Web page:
﻿ David M. Armstrong on Probability Distribution - Dictionary of Arguments

# Dictionary of Arguments

Probability distribution: A probability distribution is the distribution of the probabilities for discrete individual events in a given experimental setup or situation. It is given by a probability function. While a uniform distribution is to be expected for a dice, the distribution of e.g. the expected body sizes of a human population will be concentrated around a mean value. See also probability function.

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Annotation: The above characterizations of concepts are neither definitions nor exhausting presentations of problems related to them. Instead, they are intended to give a short introduction to the contributions below. – Lexicon of Arguments.

Author Item Summary Meta data
III 29f
Probability / Probability Laws / Armstrong: relative frequency does not have to depict the Probability Law - each occurring event itself may be unlikely - infinite sequences: here you can make the limit of relative frequencies - but no solution - Regularity Theory: must assume a Law fo Probability for each event: absurd - "indefinite improbability" / Lewis / Armstrong: the relative frequency wrongly maps the prblty law - distribution: No distib. is impossible, therefore therefore, the law seems to allow any - real Probability Law: here no property D through which the atom disintegrates when the property is present.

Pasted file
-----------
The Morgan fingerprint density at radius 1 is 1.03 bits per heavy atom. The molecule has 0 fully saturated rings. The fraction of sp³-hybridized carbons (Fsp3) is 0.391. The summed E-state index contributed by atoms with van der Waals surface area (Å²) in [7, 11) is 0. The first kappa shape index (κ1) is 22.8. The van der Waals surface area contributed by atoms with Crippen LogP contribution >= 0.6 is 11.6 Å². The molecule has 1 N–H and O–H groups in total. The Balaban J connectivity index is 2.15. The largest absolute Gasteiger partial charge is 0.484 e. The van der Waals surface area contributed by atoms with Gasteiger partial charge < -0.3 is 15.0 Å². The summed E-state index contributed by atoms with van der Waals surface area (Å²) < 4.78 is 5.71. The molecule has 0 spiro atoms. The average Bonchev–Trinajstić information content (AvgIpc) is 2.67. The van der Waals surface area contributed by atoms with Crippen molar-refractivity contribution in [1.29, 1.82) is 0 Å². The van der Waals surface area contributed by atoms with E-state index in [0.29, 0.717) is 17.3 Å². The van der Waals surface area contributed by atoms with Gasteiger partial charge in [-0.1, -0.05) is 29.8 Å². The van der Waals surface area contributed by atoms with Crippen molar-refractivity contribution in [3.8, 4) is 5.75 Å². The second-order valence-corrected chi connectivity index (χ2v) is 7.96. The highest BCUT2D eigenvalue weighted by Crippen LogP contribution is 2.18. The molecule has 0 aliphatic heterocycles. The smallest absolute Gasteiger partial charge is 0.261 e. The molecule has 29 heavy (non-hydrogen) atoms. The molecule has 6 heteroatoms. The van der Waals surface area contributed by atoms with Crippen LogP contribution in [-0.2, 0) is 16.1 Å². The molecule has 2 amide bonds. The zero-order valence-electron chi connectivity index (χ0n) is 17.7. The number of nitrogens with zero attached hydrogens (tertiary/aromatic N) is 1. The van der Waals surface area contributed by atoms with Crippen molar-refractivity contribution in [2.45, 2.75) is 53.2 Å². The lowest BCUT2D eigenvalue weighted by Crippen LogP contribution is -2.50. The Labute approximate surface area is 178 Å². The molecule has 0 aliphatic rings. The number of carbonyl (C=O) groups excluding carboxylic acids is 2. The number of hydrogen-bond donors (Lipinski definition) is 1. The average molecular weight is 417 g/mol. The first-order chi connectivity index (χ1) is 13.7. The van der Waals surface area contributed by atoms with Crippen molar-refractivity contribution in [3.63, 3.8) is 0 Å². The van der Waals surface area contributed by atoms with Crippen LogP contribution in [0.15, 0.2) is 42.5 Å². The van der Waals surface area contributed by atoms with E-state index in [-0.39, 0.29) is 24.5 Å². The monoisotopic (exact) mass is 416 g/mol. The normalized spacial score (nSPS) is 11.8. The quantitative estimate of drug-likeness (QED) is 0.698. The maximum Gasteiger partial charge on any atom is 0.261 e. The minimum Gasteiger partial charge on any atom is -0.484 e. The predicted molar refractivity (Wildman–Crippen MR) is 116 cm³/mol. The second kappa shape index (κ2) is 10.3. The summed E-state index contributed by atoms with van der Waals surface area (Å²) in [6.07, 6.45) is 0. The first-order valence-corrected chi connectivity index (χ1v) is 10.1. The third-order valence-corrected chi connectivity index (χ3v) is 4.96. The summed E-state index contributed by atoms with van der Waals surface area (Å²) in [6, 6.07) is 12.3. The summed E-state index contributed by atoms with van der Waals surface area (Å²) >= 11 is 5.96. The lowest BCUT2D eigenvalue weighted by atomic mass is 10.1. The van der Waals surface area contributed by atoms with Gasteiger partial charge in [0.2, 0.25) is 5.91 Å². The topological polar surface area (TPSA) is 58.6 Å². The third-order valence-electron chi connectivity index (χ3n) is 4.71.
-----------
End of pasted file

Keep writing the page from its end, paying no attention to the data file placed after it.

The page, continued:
III 31
Probability Laws / Armstrong: cannot be identified with molecular facts of distributions - WProbability Laws are Natural Laws that do not logically supervene on facts.

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Explanation of symbols: Roman numerals indicate the source, arabic numerals indicate the page number. The corresponding books are indicated on the right hand side. ((s)…): Comment by the sender of the contribution.
The note [Author1]Vs[Author2] or [Author]Vs[term] is an addition from the Dictionary of Arguments. If a German edition is specified, the page numbers refer to this edition.

Armstrong I
David M. Armstrong
Meaning and Communication, The Philosophical Review 80, 1971, pp. 427-447
In
Handlung, Kommunikation, Bedeutung, Georg Meggle, Frankfurt/M. 1979

Armstrong II (a)
David M. Armstrong
Dispositions as Categorical States
In
Dispositions, Tim Crane, London New York 1996

Armstrong II (b)
David M. Armstrong
Place’ s and Armstrong’ s Views Compared and Contrasted
In
Dispositions, Tim Crane, London New York 1996

Armstrong II (c)
David M. Armstrong
In
Dispositions, Tim Crane, London New York 1996

Armstrong II (d)
David M. Armstrong
Second Reply to Martin London New York 1996

Armstrong III
D. Armstrong
What is a Law of Nature? Cambridge 1983

> Counter arguments against Armstrong

Ed. Martin Schulz, access date 2018-12-19